Here's How The Ukraine Crisis Is Deepening Military Ties Between China And Russia
US-led economic sanctions against technology exports to Russia might have the unintended consequence of pushing Russian and Chinese technological industries into close cooperation, Russia-based security expert Vasily Kashin writes for The Moscow Times.
Kashin, an analyst at the Centre for Analysis of Strategies and Technologies in Moscow, notes that any partnership between China and Russia would be mutually beneficial for both countries given long-standing US limits on arms sales to China, and more recent American measures stemming trade with Russia.
Per The Moscow Times:
China's production of military technology very favorably complements Russia's. While Russia exports upward of $2 billion in military equipment to China annually, Beijing is strong in a number of specific areas where Moscow is particularly weak. For example, despite making some progress, Russia has yet to achieve serial production of its own strike drones and remains heavily reliant on European and Israeli partners for that equipment.
Kashin notes that China has developed full-scale mass production of two reconnaissance drones — which means China is starting to master defense technologies that are a relative Russian weakness. China has military and technical cooperation experience with other geopolitically difficult countries as well: In the past, China has developed military relationships with Pakistan and Iran.
Kashin writes that China and Russia are already in the early stages of developing civilian industrial cooperation with a clear potential defense aspect to it. The countries are close to reaching a deal on the procurement of electronic components of satellites, he notes.
According to Missile Threat, a website operated by the George C. Marshall and Claremont Institutes, it would make sense for Russia to reach out to China for help with an early warning missile system. China has the technological capability to build a satellite system necessary for Russia's early-warning systems, while Russia could provide China with the technology necessary to protect itself against medium-range ballistic missiles.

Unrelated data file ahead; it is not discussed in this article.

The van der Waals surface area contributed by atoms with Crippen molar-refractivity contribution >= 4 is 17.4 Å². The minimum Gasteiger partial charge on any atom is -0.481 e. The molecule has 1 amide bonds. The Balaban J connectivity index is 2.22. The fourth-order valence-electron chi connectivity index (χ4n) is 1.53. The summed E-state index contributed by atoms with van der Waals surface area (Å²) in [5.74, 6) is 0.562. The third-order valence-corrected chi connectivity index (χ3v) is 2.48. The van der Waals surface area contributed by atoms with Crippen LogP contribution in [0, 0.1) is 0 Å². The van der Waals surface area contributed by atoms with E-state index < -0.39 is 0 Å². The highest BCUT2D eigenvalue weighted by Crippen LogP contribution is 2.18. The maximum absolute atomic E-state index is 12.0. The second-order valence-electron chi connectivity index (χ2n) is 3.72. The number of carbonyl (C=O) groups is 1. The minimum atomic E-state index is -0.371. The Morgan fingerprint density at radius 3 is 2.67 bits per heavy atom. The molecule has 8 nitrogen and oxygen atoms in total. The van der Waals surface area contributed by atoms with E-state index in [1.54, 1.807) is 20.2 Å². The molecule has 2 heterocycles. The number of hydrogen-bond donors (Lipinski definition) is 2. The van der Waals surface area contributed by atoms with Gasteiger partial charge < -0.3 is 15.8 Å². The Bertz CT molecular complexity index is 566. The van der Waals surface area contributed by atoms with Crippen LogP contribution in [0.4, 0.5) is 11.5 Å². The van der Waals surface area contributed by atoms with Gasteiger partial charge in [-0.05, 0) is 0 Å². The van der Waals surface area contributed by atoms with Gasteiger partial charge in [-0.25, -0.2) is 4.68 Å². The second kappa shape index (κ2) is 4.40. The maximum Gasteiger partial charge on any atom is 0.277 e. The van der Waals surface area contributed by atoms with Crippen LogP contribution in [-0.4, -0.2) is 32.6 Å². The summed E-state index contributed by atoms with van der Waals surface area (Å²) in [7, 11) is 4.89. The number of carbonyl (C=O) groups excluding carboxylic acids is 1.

Since the start of the Ukraine crisis, Russia and China have also moved closer together in the energy sector. In May, the two countries signed a gas pipeline megadeal that would provide China with natural gas for 30 years.
This string of successes for Chinese foreign policy with Russia underscores how Russia has shifted eastwards after confrontation with the West over Ukraine.
Ultimately, the crisis in Ukraine might benefit China more than any other country.
"[China is] the big winner from the Ukraine crisis — everybody wants to work with them," Eurasia Group president Ian Bremmer told Business Insider in an email. "I’d say not only are they ignoring U./EU sanctions, they’re actually taking advantage of them."
However, the ongoing crisis in Syria is leading to a thawing of relations between Russia and the US.
A recent meeting between Secretary of State John Kerry and his Russian counterpart has led to speculation that Russia and the US may be nearing yet another "reset" of relations. This could hypothetically lead to a reduction in sanctions and a return of Russia doing business with Europe instead of China.
But if Russia and the US attempt to mend their relationship, China and Russia will likely remain close as the two countries continue see their interests converge.